Architects asked for housing solutions during Buildings Show forum

As the world continues to seek solutions to a housing emergency that is reaching all corners of the globe, architects are increasingly being called on to contribute solutions.

So it was appropriate that the International Architectural Roundtable held during the Buildings Show in Toronto Nov. 29 was billed as Design Solutions for the Housing Crisis.

Delegates were told the crisis will affect an estimated 1.6 billion people by 2025, fuelled by a shortage of land, lending, labour, materials and effective policies.

“We believe our profession can offer new technologies and approaches that advance climate action and focus on intensification in already developed areas,” commented Settimo Vilardi, president of the Ontario Association of Architects, sponsor of the roundtable.

The session started with a focus on Toronto. The city’s newest tool for “citizen developers” to create multiplexes where singles now rule is called ReHousing.

It’s a redevelopment kit created to transform and intensify Toronto’s Yellow Belt. The initiative is a research collaboration of LGA Architectural Partners and Tuf Lab.

Janna Levitt, partner in charge at LGA, told delegates that ReHousing is a proposal that is “based on the local” but its partners and supporters believe it has global relevance.

“ReHousing helps to create modest, well-designed housing that is accessible to people looking for good housing, or entering the market or as empty nesters who want to stay in a stable neighbourhood but need to create more units in order to do that,” explained Levitt.

The Yellow Belt, which until recently was the exclusive domain of single-family residences, has traditionally included profound restrictions on development, Levitt said. But with the advent of multiplexes as-of-right in Toronto, there are significant opportunities for redevelopment. The ReHousing collaborators conducted an analysis of lot sizes and developed a typology of 13 basic housing types.

ReHousing is a research collaboration of LGA Architectural Partners and Tuf Lab, with redevelopment kits targeting the Yellow Belt.
LGA — ReHousing is a research collaboration of LGA Architectural Partners and Tuf Lab, with redevelopment kits targeting the Yellow Belt.

“From there we formed demonstration typologies to illustrate opportunities for redevelopment,” said Levitt.

“The design catalog drills down into each of the 13 types and demonstrates a range of development possibilities. We’ve organized each of the 13 typologies by the degree of investment required and how one can layer those things over time.”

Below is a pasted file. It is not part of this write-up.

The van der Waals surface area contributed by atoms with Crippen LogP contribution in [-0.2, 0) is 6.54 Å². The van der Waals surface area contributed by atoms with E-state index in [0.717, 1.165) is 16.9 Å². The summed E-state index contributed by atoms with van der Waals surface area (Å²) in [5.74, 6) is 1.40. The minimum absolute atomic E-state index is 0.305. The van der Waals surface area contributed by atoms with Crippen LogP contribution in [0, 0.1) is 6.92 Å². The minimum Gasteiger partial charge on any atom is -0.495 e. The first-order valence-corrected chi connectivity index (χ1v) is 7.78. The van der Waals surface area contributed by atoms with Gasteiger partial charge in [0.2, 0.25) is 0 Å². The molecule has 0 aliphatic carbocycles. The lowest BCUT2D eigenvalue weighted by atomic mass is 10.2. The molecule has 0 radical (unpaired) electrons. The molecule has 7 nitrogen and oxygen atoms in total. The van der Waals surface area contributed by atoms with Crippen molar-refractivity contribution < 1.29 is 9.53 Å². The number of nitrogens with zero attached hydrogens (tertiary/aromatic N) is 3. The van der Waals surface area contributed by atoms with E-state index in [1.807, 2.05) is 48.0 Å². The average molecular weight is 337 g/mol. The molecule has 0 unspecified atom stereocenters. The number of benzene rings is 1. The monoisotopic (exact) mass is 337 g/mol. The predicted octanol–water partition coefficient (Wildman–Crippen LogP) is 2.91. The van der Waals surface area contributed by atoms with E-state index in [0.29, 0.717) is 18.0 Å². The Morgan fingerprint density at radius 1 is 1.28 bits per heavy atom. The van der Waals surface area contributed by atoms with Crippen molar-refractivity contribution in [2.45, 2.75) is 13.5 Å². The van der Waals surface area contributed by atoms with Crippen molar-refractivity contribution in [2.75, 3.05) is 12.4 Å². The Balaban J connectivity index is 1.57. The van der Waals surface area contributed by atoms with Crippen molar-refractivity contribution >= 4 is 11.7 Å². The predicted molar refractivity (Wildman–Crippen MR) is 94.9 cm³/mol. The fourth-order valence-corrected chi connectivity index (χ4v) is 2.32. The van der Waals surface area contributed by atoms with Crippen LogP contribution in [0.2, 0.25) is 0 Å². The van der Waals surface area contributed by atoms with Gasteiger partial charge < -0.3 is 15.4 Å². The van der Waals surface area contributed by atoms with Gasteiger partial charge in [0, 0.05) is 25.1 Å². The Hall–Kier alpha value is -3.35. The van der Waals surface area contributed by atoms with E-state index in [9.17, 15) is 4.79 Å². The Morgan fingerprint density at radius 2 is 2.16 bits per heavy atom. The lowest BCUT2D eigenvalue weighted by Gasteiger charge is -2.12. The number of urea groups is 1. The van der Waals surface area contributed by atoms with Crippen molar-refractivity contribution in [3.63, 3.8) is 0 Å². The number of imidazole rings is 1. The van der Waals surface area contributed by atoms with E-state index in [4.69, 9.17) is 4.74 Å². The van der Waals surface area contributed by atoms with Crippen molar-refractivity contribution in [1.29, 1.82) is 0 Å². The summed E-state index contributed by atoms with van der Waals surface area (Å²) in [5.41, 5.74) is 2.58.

The initiative is still being developed but Levitt believes that as redevelopers learn how to use the toolkit, a feedback loop will be created to improve the process. More advanced costing spreadsheets and more videos about the costs, the steps and professionals required will be developed over the next year.

The next panellist, Ouri Scott, principal with Vancouver’s Urban Arts Architecture Inc., is the first Indigenous female architect in British Columbia. The discussion in the province is usually about housing affordability “even for people who are making lots of money,” Scott said, but what’s often missing is the realization that the problem goes deep into the province’s underbelly.

“How bad is the problem? It’s bad,” she said. “We have seen a 32-per-cent increase in homelessness in the last two, three years. That’s huge. These are figures from the homeless count in Vancouver. We are living on the streets. You turn on the news, you can see it. We have tent cities. We have a drug and alcohol crisis.”

Many people who live on the streets are Indigenous, Scott said, as the community continues to suffer from the impacts of colonization and residential schools, which existed just a couple of generations ago.

“So what’s being done? The housing crisis really needs to be solved with funding from the government and with good policy. I think architecture comes afterwards,” said Scott.

Projects aiming to create dignified housing spaces for Indigenous people have included the Aboriginal Land Trust Housing and Healing Centre in Vancouver’s Downtown Eastside and the Ho’-kee-melh Kloshe Lum project.

“I think we have an opportunity to make a difference and to provide some of those design solutions and to advocate for livable homes, advocate for community building and support community groups that are trying to develop new tenures,” said Scott.

Ontario-born Alison Brooks, principal of U.K.-based Alison Brooks Architects, further made the case that powerful leadership with enlightened policies can turn things around. London Mayor Sadiq Khan has reshaped the social housing brand of the city since his election in 2016.

“Design solutions are only one part of addressing the housing crisis,” she said. “London has a housing crisis. It’s been in crisis I think since around 2000, the last 23 years, and seems to be getting worse, but positive things are happening.”

Social projects of note include Rubicon and House for Artists, Brooks said, and everyone is watching the progress of Transport for London, which is leveraging its excess properties to create tens of thousands of new homes. In fact, Transport for London is now the city’s third largest landlord.

Brooks is also active in Ontario, with a 69-storey tower in Toronto’s Quayside currently in development.

“Our projects are all about creating a fantastic public realm,” she said.

Follow the author on Twitter @DonWall_DCN.

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